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Development and Characterization of a Decellularised Xenogeneic Mitral Valve Scaffold
Marisa Granados, Lucrezia Morticelli, Pavel Yablonski, Andres Hilfiker, Igor Tudorache, Sergei Cebotari, Axel Haverich, Sotirios Korossis.
Department of Cardiothoracic, Transplantation and Vascular Surgery Hannover Medical School, Hannover, Germany.

OBJECTIVE: The aim of this work was to develop and characterize a decellularised mitral valve scaffold for mitral valve replacement.
METHODS: Mitral valves from 6 month old pigs were disinfected, placed in hypotonic buffer and treated with SDS and sodium deoxycholate for 36 hours, followed by extensive washing cycles and nucleic acid digestion. Radial sections comprising annulus, leaflets, chordae tendinae, and papillary muscle were analyzed histologically by H&E and DAPI staining, immunohistochemically by collagen IV, and by alpha-gal fluorescence staining. DNA was extracted from the annulus, anterior leaflet, chordae and papillary muscle, and quantified using a NanoDrop spectrophotometer. Sections of the treated leaflets were analyzed under transmission electron microscopy (TEM), whereas fresh and treated leaflet strips were subjected to uniaxial tensile loading to failure.
RESULTS: Following decellularisation, no cell nuclei were observed under H&E or DAPI staining. There was also no change in the presence of collagen IV. The treatment resulted in a significant decrease of alpha-gal, as observed under fluorescence staining (Fig. 1). DNA content was significantly reduced compared to the native tissue (99%). TEM showed a cell-free decellularised tissue, with a conserved histoarchitecture. The decellularised tissue also demonstrated a grossly-maintained mechanical integrity.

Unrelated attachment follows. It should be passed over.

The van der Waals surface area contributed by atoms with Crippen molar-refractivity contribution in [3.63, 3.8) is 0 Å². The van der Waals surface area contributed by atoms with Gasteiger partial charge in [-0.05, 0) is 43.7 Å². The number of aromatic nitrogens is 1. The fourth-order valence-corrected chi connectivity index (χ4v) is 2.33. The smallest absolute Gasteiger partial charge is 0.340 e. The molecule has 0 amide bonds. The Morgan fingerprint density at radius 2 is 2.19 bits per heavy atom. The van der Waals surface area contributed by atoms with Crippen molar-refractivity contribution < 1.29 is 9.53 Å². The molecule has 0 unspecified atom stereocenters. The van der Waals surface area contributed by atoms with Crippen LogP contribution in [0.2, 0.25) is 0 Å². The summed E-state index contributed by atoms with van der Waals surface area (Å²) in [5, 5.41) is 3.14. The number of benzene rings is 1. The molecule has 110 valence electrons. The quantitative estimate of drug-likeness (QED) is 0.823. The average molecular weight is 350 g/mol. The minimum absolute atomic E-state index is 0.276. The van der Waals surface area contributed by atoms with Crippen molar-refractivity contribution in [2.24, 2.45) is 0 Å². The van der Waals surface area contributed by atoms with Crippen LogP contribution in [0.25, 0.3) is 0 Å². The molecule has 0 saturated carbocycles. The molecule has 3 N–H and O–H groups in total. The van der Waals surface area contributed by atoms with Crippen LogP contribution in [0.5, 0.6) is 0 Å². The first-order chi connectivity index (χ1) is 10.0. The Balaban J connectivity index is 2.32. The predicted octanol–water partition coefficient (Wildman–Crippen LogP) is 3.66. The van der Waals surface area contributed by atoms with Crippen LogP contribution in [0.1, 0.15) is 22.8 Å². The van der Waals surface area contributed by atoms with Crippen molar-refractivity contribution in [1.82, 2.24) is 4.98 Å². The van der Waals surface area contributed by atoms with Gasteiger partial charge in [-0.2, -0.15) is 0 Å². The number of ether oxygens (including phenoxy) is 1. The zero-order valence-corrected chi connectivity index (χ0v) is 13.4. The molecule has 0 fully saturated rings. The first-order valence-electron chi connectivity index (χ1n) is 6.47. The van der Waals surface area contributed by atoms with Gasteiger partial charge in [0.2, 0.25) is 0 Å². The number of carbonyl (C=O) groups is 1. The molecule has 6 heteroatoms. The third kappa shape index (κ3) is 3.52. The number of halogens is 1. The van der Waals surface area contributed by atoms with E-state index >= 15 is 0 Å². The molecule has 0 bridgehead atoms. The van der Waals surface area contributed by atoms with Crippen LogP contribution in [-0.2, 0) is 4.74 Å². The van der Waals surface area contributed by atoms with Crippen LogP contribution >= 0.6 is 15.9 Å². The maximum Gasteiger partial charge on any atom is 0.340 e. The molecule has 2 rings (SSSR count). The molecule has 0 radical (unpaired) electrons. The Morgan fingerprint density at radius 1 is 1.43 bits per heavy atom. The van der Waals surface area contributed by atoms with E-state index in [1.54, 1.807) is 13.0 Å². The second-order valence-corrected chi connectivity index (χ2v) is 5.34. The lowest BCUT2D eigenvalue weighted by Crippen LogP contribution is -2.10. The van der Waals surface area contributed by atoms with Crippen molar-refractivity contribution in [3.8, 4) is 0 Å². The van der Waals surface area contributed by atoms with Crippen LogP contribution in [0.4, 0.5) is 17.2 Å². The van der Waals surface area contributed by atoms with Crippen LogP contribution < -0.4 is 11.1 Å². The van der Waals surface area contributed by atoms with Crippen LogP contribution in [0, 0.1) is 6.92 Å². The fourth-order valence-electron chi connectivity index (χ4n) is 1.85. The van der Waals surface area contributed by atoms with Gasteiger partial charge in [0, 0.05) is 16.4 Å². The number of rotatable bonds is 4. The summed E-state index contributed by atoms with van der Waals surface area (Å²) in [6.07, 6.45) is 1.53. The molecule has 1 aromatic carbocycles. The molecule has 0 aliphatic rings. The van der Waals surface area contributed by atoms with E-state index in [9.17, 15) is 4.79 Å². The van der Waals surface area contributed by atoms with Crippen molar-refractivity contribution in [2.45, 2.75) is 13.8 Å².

Figure 1. H&E, collagen IV and alpha-gal staining of fresh (A,B,C) and decellularised leaflet (D,E,F).
CONCLUSIONS: A protocol that effectively removed cells and DNA, whilst maintaining the native valve histoarchitecture and mechanical integrity was developed. Although some alpha-gal was still detectable after decellularisation, the significant reduction observed was encouraging. The presence of alpha-gal could potentially be overcome in the clinical setting by the use of alpha-gal knockout porcine tissue. However, analyzing the effect of decellularisation on alpha-gal in wild-type porcine tissue could provide an insight on whether other sugars, also potentially immunogenic, are removed. Future work will focus on optimizing the protocol in order to further decrease the alpha-gal content.

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